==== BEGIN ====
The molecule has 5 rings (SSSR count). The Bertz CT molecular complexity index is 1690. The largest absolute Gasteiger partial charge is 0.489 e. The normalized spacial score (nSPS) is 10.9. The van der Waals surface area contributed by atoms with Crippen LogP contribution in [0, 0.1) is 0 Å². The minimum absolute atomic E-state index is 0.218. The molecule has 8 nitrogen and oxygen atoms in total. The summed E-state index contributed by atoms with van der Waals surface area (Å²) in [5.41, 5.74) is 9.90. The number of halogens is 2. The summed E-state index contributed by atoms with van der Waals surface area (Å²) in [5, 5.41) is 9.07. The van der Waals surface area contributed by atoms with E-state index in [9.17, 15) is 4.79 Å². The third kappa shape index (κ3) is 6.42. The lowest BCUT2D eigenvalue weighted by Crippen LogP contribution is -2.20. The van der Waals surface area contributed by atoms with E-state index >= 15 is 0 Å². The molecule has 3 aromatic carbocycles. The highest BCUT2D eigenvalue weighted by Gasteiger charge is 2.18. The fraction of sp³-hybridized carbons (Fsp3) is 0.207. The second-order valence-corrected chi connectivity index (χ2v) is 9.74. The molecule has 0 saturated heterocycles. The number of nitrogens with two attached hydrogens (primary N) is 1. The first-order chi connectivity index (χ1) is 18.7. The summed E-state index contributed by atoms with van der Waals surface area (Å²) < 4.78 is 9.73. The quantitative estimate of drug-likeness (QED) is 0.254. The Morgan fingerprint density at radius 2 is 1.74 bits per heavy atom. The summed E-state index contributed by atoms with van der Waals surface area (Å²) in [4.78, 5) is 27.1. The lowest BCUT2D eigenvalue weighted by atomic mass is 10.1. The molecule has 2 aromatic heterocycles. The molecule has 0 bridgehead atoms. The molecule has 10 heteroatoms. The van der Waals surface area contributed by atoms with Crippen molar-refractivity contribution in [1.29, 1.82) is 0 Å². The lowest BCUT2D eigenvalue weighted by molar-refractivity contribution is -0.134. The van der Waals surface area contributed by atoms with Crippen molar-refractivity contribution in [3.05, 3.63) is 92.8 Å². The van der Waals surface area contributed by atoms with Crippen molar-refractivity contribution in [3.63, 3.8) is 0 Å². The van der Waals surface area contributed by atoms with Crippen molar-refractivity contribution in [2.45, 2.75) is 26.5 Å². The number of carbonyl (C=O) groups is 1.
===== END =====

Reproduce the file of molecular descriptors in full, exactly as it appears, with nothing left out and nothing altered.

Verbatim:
The molecule has 5 rings (SSSR count). The Bertz CT molecular complexity index is 1690. The largest absolute Gasteiger partial charge is 0.489 e. The normalized spacial score (nSPS) is 10.9. The van der Waals surface area contributed by atoms with Crippen LogP contribution in [0, 0.1) is 0 Å². The minimum absolute atomic E-state index is 0.218. The molecule has 8 nitrogen and oxygen atoms in total. The summed E-state index contributed by atoms with van der Waals surface area (Å²) in [5.41, 5.74) is 9.90. The number of halogens is 2. The summed E-state index contributed by atoms with van der Waals surface area (Å²) in [5, 5.41) is 9.07. The van der Waals surface area contributed by atoms with E-state index in [9.17, 15) is 4.79 Å². The third kappa shape index (κ3) is 6.42. The lowest BCUT2D eigenvalue weighted by Crippen LogP contribution is -2.20. The van der Waals surface area contributed by atoms with E-state index >= 15 is 0 Å². The molecule has 3 aromatic carbocycles. The highest BCUT2D eigenvalue weighted by Gasteiger charge is 2.18. The fraction of sp³-hybridized carbons (Fsp3) is 0.207. The second-order valence-corrected chi connectivity index (χ2v) is 9.74. The molecule has 0 saturated heterocycles. The number of nitrogens with two attached hydrogens (primary N) is 1. The first-order chi connectivity index (χ1) is 18.7. The summed E-state index contributed by atoms with van der Waals surface area (Å²) < 4.78 is 9.73. The quantitative estimate of drug-likeness (QED) is 0.254. The Morgan fingerprint density at radius 2 is 1.74 bits per heavy atom. The summed E-state index contributed by atoms with van der Waals surface area (Å²) in [4.78, 5) is 27.1. The lowest BCUT2D eigenvalue weighted by atomic mass is 10.1. The molecule has 2 aromatic heterocycles. The molecule has 0 bridgehead atoms. The molecule has 10 heteroatoms. The van der Waals surface area contributed by atoms with Crippen molar-refractivity contribution in [1.29, 1.82) is 0 Å². The lowest BCUT2D eigenvalue weighted by molar-refractivity contribution is -0.134. The van der Waals surface area contributed by atoms with Crippen molar-refractivity contribution in [3.05, 3.63) is 92.8 Å². The van der Waals surface area contributed by atoms with Crippen molar-refractivity contribution in [3.63, 3.8) is 0 Å². The van der Waals surface area contributed by atoms with Crippen molar-refractivity contribution in [2.45, 2.75) is 26.5 Å². The number of carbonyl (C=O) groups is 1.